- Angolan revenues based on the oil sector almost doubled last year compared to 2004, according to numbers from the International Monetary Fund (IMF). Concluding its consultations with the government of Angola in the last two weeks of March, the IMF indicates that oil revenues in 2005 had climbed to US$ 10 billion, while in the year before, Angola had earned about US$ 5.6 billion from its oil production.
Oil revenues last year gave Angolan authorities a fiscal surplus of around 0.7 percent of GNP, according to the financial institution. The IMF however emphasises that at the same time, there existed grave problems in the administration of these oil revenues.
A press release issued by the Fund is marked by an optimism which until recently was unheard of from the seat of this organisation, regarding the economic perspectives of Angola. According to the IMF, "the recovery of the Angolan economy is now becoming more firmly established" and the country's macroeconomic position had "strengthened during 2005."
Angolan net international reserves had risen somewhat more than US$ 4 million by end-2005 - equivalent to four months of national imports - while "nearly US$ 600 million from outstanding commercial oil-backed loans was paid off," according to the IMF.
The Washington-based Fund further observed that commercial activities in the non-oil sectors, in construction, distribution and diamond mining was "extremely limited" and that "poverty remains widespread." Despite of these negative factors, the IMF maintains that Angola's general economic perspectives are favourable, given that government policies keep their focus "on macroeconomic stabilisation and the development of the private sector."
The IMF indicates that, in reference to the increase in the Angolan oil production, the current year will see an overall economic growth rate of 15 percent. For the entire 2007 to 2010 period, the Fund foresees an average GDP growth rate of 13 percent.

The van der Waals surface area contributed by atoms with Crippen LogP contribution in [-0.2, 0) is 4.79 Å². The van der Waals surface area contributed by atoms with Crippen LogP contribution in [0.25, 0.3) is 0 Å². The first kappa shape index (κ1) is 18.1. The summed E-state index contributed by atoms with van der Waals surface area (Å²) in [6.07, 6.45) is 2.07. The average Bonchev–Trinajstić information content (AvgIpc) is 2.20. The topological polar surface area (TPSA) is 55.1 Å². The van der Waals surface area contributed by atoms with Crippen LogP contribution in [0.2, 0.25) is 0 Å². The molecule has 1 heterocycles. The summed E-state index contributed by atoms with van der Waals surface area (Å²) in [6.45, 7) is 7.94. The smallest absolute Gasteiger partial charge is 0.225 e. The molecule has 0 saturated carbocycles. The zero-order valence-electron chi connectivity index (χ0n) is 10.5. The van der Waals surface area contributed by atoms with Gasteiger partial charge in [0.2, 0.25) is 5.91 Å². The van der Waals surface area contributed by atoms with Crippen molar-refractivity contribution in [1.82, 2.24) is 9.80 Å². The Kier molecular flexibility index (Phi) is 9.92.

The Washington-based economists however warn the Luanda government of the need to set public expenditure growth needs "in a medium-term context to avoid the boom and bust cycles that have undermined stability and development in some other oil-producing countries."
Further, having in mind the "limited administrative and absorptive capacity, a careful assessment of rising public expenditure is needed to assess its value for money and yield and to minimise potentially adverse macroeconomic consequences." Given this "limited administrative capacity, the planned increases in public expenditure in the 2006 budget pose considerable risks for the economy," the Fund warns.
Regarding poverty, the IMF notes that there is need for "an updated and extended" Strategy to Fight Poverty (ECP), which originally had been approved by the Fund in 2003 and is the basis for the institution's financial aid to Angola. An updated ECP would "help determine medium-term priorities" for the government, the statement says.
Advising on policy reforms, the Fund underlines that, having in mind Angola's fiscal position, authorities should "aim to reduce Angola's public external debt," given the priorities to initiate clearance of external debt arrears, "which currently exceed US$ 2 billion, in addition to late interest."
Angolan authorities are also advised of the "essential" need to introduce "more transparent management of public resources and an improved business climate" to secure further growth. Especially the Angolan oil sector on many occasions have been criticised for its lack of transparency.
The IMF adds that there remain "serious deficiencies" in the "governance of the oil and diamond sectors" and declares its opposition to government plans to establish a development bank that is to channel five percent of oil revenues to into subsidised loans to the private sector, without credit guarantees.
According to the Fund, experiences from other countries and in particular Angola had shown that ""such institutions are prone to poor governance, including privileged access and to emergence of non-performing loans, and that they promote inefficiency and moral hazard."
"There are more effective ways to address the problems of inadequate finance for micro, small and medium-size businesses including through microfinance, venture capital, and supportive action on contract enforcement," the IMF statement concluded.
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